The financial services landscape is quickly evolving from a rivalry between traditional banks and FinTechs to one of collaboration, but this gradual shift hardly banks customers are going to pick one financial service provider and stick to it.
In fact, according to Rohit Mahna, Salesforce senior vice president and general manager of financial services, one-third of banking customers today are what is known as “hidden defectors.”
“If we think of what is happening in banking,” Mahna recently told PYMNTS, “there is a gap in the expectation a customer has, and what they’re being given from the bank.”
The gap causes customers to perhaps set up an initial saving and checking account with one bank, then follow their wandering eyes to that bank’s competitors for additional services.
“There is a drift occurring,” Mahna said. “The customer is drifting apart from [his or her] bank. [He or she is] going to a competitive bank, an incumbent or a FinTech, to open [a] second, third, fourth or fifth account. For the bank, that’s something you never want.”
For banks and providers of CRM technology alike, hidden defectors are causing a shift in the conversation about how banks should attract and hold onto their clientele. It’s the type of conversation Salesforce has been having, too, as it announced the rollout of its Financial Services cloud for Retail Banking — a tool that targets how banks interact with and meet the needs of their customers — on Wednesday (Oct. 4).
One of the largest turning points in the customer service conversation, Mahna explained, is going from talking about the products a bank has to offer to talking about what the customer needs and positioning products from there.
“How do you differentiate in this modern-day banking system?” he said. “The way you differentiate is by focusing on the customer journey. That’s your center point. And, when you think of it that way, you need to provide different capabilities to the bankers in order to get a different experience to the customer.”
Traditionally, customer-facing employees across banks may search for customers using Social Security numbers or account numbers. But, for various professionals at the bank, these are siloed solutions that fail to provide context about a customer — for example, which other professionals they have spoken with at the bank — and can stand in the way of understanding the unique goals of each customer, Mahna said.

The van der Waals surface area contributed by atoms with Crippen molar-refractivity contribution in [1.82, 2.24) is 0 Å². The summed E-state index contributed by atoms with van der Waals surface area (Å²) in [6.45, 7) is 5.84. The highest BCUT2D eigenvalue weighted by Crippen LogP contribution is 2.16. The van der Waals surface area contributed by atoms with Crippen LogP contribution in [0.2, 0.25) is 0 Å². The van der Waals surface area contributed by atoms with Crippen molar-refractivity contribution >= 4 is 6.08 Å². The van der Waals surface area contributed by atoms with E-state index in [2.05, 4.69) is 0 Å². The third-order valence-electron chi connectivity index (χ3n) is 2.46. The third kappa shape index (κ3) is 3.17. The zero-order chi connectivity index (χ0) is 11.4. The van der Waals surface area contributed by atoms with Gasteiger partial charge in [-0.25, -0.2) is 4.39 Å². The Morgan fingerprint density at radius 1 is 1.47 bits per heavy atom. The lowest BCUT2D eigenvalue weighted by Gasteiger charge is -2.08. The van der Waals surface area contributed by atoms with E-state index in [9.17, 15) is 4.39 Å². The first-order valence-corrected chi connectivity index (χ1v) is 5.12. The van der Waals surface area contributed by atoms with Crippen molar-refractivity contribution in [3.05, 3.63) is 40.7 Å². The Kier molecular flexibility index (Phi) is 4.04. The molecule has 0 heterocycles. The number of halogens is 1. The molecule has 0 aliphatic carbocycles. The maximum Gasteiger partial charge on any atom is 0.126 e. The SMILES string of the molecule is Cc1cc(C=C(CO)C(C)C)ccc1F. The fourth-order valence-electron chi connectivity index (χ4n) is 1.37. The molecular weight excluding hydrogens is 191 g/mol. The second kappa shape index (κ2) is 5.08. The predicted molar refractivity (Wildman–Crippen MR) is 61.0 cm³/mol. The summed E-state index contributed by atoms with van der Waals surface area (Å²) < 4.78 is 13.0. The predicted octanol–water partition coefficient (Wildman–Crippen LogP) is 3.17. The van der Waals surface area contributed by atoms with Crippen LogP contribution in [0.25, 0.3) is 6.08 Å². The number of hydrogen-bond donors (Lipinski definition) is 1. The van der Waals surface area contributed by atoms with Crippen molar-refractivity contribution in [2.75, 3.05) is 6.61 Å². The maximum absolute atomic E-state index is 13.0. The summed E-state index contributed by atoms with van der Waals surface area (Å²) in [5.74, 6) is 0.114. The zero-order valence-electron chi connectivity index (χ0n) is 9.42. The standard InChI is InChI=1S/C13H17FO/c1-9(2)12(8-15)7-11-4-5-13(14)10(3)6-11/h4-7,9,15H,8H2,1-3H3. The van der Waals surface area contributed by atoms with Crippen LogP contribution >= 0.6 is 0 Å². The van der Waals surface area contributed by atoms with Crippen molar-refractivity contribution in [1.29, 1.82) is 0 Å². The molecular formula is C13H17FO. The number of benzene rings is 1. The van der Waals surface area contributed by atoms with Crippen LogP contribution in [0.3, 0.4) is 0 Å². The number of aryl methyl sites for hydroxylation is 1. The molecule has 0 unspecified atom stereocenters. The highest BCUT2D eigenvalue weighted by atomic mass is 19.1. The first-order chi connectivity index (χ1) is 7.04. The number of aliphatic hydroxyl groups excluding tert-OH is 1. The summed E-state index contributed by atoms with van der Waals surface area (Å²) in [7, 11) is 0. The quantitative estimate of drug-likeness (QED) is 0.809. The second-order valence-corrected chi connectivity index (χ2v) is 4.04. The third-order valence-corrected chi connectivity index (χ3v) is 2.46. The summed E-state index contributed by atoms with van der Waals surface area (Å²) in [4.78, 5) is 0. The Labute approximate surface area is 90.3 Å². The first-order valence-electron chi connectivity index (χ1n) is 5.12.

Banks’ CRM tools must have a holistic view of the customer, he added, and that tool must be accessible from any touchpoint in the FI.
“You need to see a complete view of the customer, any conversation that has gone on across lines of business,” Mahna explained. “It’s a complete CRM view across lines of business, [so] no matter who you are at the bank — you’re seeing the data that is relevant for you.”
It’s a more “intelligent” approach to the problem of hidden defectors, and demands a boost from technologies like Big Data, APIs and artificial intelligence (AI), the executive said.
Building open architecture for banks is critical to unlocking the power of APIs and enabling various systems both within banks and across financial service providers to be able to gain a unified, contextualized view of a customer at any point. And, in this conversation about how to understand the customer’s needs and position a product from there, Mahna noted AI is a powerful tool.
“I think artificial intelligence — and intelligence overall — is going to play an incredible role,” he said. “That role is about making the employees, the banker, the teller [and] the call center agent as intelligent as possible. Most banks have so much information about their customers. What artificial intelligence is going to do is bring that to the forefront, to the banker, in the context of the conversation.”
CRM platforms with integrated AI solutions are able to learn what a customer may need and perhaps even predict their needs ahead of time.
All of this, combined with banks’ partnerships and integrations with other financial service providers, could help the financial services industry address hidden defectors and take the steps they need to evolve. According to Mahna, that evolution has to go deeper than some banks may think.
“Being a digital bank doesn’t mean you’re building a new app or a new way to communicate through marketing lenses,” he said. “It’s also about changing your business processes internally and connecting internal systems. It’s about unlocking data sitting in siloed systems so you can provide a more complete view of the customer. Technology is going to play a key role here.”